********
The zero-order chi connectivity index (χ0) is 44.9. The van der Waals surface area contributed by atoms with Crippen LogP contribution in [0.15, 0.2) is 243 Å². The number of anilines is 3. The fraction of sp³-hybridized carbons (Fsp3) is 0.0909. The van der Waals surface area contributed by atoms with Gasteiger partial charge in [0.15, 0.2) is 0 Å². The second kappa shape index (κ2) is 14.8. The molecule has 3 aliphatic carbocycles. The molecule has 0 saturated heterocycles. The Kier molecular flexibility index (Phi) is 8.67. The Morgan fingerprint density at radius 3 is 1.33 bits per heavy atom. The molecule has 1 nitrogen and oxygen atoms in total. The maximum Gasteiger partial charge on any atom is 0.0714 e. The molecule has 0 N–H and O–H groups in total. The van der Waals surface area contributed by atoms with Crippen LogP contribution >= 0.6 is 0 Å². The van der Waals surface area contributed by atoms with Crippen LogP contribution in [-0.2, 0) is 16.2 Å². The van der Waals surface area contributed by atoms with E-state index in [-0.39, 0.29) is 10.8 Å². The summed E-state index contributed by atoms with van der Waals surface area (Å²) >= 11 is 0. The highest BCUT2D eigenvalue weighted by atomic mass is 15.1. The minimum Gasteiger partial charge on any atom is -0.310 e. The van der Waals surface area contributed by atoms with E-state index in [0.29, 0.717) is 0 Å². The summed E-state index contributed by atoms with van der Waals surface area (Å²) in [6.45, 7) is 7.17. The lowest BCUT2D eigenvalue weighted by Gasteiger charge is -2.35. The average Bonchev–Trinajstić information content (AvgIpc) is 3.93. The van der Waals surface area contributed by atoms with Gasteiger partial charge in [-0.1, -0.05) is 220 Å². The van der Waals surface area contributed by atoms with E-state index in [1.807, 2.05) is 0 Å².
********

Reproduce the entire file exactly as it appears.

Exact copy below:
The zero-order chi connectivity index (χ0) is 44.9. The van der Waals surface area contributed by atoms with Crippen LogP contribution in [0.15, 0.2) is 243 Å². The number of anilines is 3. The fraction of sp³-hybridized carbons (Fsp3) is 0.0909. The van der Waals surface area contributed by atoms with Gasteiger partial charge in [0.15, 0.2) is 0 Å². The second kappa shape index (κ2) is 14.8. The molecule has 3 aliphatic carbocycles. The molecule has 0 saturated heterocycles. The Kier molecular flexibility index (Phi) is 8.67. The Morgan fingerprint density at radius 3 is 1.33 bits per heavy atom. The molecule has 1 nitrogen and oxygen atoms in total. The maximum Gasteiger partial charge on any atom is 0.0714 e. The molecule has 0 N–H and O–H groups in total. The van der Waals surface area contributed by atoms with Crippen LogP contribution >= 0.6 is 0 Å². The van der Waals surface area contributed by atoms with Crippen LogP contribution in [-0.2, 0) is 16.2 Å². The van der Waals surface area contributed by atoms with E-state index in [-0.39, 0.29) is 10.8 Å². The summed E-state index contributed by atoms with van der Waals surface area (Å²) >= 11 is 0. The highest BCUT2D eigenvalue weighted by atomic mass is 15.1. The minimum Gasteiger partial charge on any atom is -0.310 e. The van der Waals surface area contributed by atoms with E-state index in [0.29, 0.717) is 0 Å². The summed E-state index contributed by atoms with van der Waals surface area (Å²) in [6.45, 7) is 7.17. The lowest BCUT2D eigenvalue weighted by Gasteiger charge is -2.35. The average Bonchev–Trinajstić information content (AvgIpc) is 3.93. The van der Waals surface area contributed by atoms with Gasteiger partial charge in [-0.1, -0.05) is 220 Å². The van der Waals surface area contributed by atoms with E-state index in [1.807, 2.05) is 0 Å².